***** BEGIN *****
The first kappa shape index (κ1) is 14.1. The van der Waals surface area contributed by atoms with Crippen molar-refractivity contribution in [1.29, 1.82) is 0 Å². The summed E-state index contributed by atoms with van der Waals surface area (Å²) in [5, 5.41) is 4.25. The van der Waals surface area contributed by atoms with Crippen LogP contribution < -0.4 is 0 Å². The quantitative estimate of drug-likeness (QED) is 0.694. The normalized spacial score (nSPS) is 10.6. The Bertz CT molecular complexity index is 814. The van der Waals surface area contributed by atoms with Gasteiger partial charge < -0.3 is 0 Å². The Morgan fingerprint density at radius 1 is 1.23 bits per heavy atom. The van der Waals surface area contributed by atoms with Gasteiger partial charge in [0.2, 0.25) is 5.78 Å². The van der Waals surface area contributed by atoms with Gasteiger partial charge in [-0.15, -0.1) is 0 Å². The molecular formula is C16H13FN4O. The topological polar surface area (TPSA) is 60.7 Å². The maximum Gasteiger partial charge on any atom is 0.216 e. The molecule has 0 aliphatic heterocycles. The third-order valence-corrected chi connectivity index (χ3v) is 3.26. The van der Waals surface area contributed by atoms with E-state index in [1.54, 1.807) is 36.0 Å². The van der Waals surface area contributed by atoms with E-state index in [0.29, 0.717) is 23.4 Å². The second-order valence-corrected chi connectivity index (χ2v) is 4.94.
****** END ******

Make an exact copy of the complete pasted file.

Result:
The first kappa shape index (κ1) is 14.1. The van der Waals surface area contributed by atoms with Crippen molar-refractivity contribution in [1.29, 1.82) is 0 Å². The summed E-state index contributed by atoms with van der Waals surface area (Å²) in [5, 5.41) is 4.25. The van der Waals surface area contributed by atoms with Crippen LogP contribution < -0.4 is 0 Å². The quantitative estimate of drug-likeness (QED) is 0.694. The normalized spacial score (nSPS) is 10.6. The Bertz CT molecular complexity index is 814. The van der Waals surface area contributed by atoms with Gasteiger partial charge < -0.3 is 0 Å². The Morgan fingerprint density at radius 1 is 1.23 bits per heavy atom. The van der Waals surface area contributed by atoms with Gasteiger partial charge in [0.2, 0.25) is 5.78 Å². The van der Waals surface area contributed by atoms with Gasteiger partial charge in [-0.15, -0.1) is 0 Å². The molecular formula is C16H13FN4O. The topological polar surface area (TPSA) is 60.7 Å². The maximum Gasteiger partial charge on any atom is 0.216 e. The molecule has 0 aliphatic heterocycles. The third-order valence-corrected chi connectivity index (χ3v) is 3.26. The van der Waals surface area contributed by atoms with E-state index in [1.54, 1.807) is 36.0 Å². The van der Waals surface area contributed by atoms with E-state index in [0.29, 0.717) is 23.4 Å². The second-order valence-corrected chi connectivity index (χ2v) is 4.94.